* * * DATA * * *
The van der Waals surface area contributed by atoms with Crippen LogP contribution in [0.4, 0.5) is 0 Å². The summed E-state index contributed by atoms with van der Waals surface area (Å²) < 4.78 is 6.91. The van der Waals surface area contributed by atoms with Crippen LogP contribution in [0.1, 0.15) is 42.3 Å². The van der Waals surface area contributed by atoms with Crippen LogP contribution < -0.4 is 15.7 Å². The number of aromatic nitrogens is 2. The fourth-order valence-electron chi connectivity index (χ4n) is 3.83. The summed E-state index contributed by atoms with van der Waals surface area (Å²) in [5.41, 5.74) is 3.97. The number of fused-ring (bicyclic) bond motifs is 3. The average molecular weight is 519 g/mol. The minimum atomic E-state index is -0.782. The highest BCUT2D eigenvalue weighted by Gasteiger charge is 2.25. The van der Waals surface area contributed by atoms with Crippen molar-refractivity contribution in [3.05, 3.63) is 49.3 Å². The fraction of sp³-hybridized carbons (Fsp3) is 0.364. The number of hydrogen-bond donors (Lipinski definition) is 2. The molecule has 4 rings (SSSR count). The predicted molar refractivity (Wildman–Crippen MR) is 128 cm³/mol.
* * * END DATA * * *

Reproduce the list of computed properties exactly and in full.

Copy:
The van der Waals surface area contributed by atoms with Crippen LogP contribution in [0.4, 0.5) is 0 Å². The summed E-state index contributed by atoms with van der Waals surface area (Å²) < 4.78 is 6.91. The van der Waals surface area contributed by atoms with Crippen LogP contribution in [0.1, 0.15) is 42.3 Å². The van der Waals surface area contributed by atoms with Crippen LogP contribution < -0.4 is 15.7 Å². The number of aromatic nitrogens is 2. The fourth-order valence-electron chi connectivity index (χ4n) is 3.83. The summed E-state index contributed by atoms with van der Waals surface area (Å²) in [5.41, 5.74) is 3.97. The number of fused-ring (bicyclic) bond motifs is 3. The average molecular weight is 519 g/mol. The minimum atomic E-state index is -0.782. The highest BCUT2D eigenvalue weighted by Gasteiger charge is 2.25. The van der Waals surface area contributed by atoms with Crippen molar-refractivity contribution in [3.05, 3.63) is 49.3 Å². The fraction of sp³-hybridized carbons (Fsp3) is 0.364. The number of hydrogen-bond donors (Lipinski definition) is 2. The molecule has 4 rings (SSSR count). The predicted molar refractivity (Wildman–Crippen MR) is 128 cm³/mol.